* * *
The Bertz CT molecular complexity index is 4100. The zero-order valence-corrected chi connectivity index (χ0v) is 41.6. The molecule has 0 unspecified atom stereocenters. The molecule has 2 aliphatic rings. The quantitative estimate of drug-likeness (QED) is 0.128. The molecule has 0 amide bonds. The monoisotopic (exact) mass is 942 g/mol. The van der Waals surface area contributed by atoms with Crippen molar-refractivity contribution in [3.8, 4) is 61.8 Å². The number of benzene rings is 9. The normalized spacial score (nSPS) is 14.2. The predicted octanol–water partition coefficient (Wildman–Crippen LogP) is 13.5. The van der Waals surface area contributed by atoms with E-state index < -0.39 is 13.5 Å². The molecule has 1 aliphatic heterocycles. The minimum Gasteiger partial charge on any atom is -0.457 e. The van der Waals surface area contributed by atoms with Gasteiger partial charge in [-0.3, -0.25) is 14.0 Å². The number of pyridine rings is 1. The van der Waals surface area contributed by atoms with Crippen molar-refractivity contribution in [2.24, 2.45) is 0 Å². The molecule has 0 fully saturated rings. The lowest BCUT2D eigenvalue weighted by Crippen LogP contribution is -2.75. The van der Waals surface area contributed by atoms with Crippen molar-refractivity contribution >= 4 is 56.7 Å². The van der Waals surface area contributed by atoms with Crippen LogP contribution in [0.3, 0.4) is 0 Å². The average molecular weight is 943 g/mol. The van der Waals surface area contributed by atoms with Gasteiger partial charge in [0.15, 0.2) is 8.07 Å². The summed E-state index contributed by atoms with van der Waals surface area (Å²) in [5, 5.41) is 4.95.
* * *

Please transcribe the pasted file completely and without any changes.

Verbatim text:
The Bertz CT molecular complexity index is 4100. The zero-order valence-corrected chi connectivity index (χ0v) is 41.6. The molecule has 0 unspecified atom stereocenters. The molecule has 2 aliphatic rings. The quantitative estimate of drug-likeness (QED) is 0.128. The molecule has 0 amide bonds. The monoisotopic (exact) mass is 942 g/mol. The van der Waals surface area contributed by atoms with Crippen molar-refractivity contribution in [3.8, 4) is 61.8 Å². The number of benzene rings is 9. The normalized spacial score (nSPS) is 14.2. The predicted octanol–water partition coefficient (Wildman–Crippen LogP) is 13.5. The van der Waals surface area contributed by atoms with E-state index < -0.39 is 13.5 Å². The molecule has 1 aliphatic heterocycles. The minimum Gasteiger partial charge on any atom is -0.457 e. The van der Waals surface area contributed by atoms with Gasteiger partial charge in [-0.3, -0.25) is 14.0 Å². The number of pyridine rings is 1. The van der Waals surface area contributed by atoms with Crippen molar-refractivity contribution in [2.24, 2.45) is 0 Å². The molecule has 0 fully saturated rings. The lowest BCUT2D eigenvalue weighted by Crippen LogP contribution is -2.75. The van der Waals surface area contributed by atoms with Crippen molar-refractivity contribution >= 4 is 56.7 Å². The van der Waals surface area contributed by atoms with Crippen LogP contribution in [0.3, 0.4) is 0 Å². The average molecular weight is 943 g/mol. The van der Waals surface area contributed by atoms with Gasteiger partial charge in [0.15, 0.2) is 8.07 Å². The summed E-state index contributed by atoms with van der Waals surface area (Å²) in [5, 5.41) is 4.95.